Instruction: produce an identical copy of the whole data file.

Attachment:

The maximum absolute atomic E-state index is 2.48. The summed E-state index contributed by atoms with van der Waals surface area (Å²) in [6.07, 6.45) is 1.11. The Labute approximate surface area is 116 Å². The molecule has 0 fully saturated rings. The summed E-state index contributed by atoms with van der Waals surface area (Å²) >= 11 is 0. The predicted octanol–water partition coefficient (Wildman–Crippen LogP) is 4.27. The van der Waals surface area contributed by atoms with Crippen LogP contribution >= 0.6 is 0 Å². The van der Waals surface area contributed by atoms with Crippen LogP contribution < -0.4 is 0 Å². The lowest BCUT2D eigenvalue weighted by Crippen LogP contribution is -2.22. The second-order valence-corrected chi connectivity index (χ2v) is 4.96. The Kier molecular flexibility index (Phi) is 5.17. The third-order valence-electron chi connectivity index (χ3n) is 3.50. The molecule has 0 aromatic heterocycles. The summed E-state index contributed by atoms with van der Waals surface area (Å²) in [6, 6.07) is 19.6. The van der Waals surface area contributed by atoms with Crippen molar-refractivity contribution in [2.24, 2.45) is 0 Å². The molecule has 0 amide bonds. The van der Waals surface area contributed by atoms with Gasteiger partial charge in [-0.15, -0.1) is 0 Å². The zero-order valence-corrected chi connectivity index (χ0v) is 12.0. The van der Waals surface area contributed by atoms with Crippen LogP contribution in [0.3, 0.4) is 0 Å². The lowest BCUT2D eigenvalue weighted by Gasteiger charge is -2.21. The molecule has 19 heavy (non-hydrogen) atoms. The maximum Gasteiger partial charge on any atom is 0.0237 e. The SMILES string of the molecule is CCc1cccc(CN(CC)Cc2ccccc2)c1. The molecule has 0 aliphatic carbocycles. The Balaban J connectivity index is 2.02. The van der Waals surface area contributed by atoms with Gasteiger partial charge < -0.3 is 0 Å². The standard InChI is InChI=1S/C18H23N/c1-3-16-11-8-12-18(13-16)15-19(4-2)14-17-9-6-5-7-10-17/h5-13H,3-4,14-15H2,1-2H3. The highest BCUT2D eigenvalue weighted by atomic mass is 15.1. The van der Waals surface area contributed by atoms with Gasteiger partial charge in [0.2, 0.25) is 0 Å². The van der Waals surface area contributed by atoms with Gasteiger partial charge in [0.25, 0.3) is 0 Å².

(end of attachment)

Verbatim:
The maximum absolute atomic E-state index is 2.48. The summed E-state index contributed by atoms with van der Waals surface area (Å²) in [6.07, 6.45) is 1.11. The Labute approximate surface area is 116 Å². The molecule has 0 fully saturated rings. The summed E-state index contributed by atoms with van der Waals surface area (Å²) >= 11 is 0. The predicted octanol–water partition coefficient (Wildman–Crippen LogP) is 4.27. The van der Waals surface area contributed by atoms with Crippen LogP contribution >= 0.6 is 0 Å². The van der Waals surface area contributed by atoms with Crippen LogP contribution < -0.4 is 0 Å². The lowest BCUT2D eigenvalue weighted by Crippen LogP contribution is -2.22. The second-order valence-corrected chi connectivity index (χ2v) is 4.96. The Kier molecular flexibility index (Phi) is 5.17. The third-order valence-electron chi connectivity index (χ3n) is 3.50. The molecule has 0 aromatic heterocycles. The summed E-state index contributed by atoms with van der Waals surface area (Å²) in [6, 6.07) is 19.6. The van der Waals surface area contributed by atoms with Crippen molar-refractivity contribution in [2.24, 2.45) is 0 Å². The molecule has 0 amide bonds. The van der Waals surface area contributed by atoms with Gasteiger partial charge in [-0.15, -0.1) is 0 Å². The zero-order valence-corrected chi connectivity index (χ0v) is 12.0. The van der Waals surface area contributed by atoms with Crippen LogP contribution in [0.3, 0.4) is 0 Å². The lowest BCUT2D eigenvalue weighted by Gasteiger charge is -2.21. The molecule has 19 heavy (non-hydrogen) atoms. The maximum Gasteiger partial charge on any atom is 0.0237 e. The SMILES string of the molecule is CCc1cccc(CN(CC)Cc2ccccc2)c1. The molecule has 0 aliphatic carbocycles. The Balaban J connectivity index is 2.02. The van der Waals surface area contributed by atoms with Gasteiger partial charge < -0.3 is 0 Å². The standard InChI is InChI=1S/C18H23N/c1-3-16-11-8-12-18(13-16)15-19(4-2)14-17-9-6-5-7-10-17/h5-13H,3-4,14-15H2,1-2H3. The highest BCUT2D eigenvalue weighted by atomic mass is 15.1. The van der Waals surface area contributed by atoms with Gasteiger partial charge in [0.2, 0.25) is 0 Å². The van der Waals surface area contributed by atoms with Gasteiger partial charge in [0.25, 0.3) is 0 Å².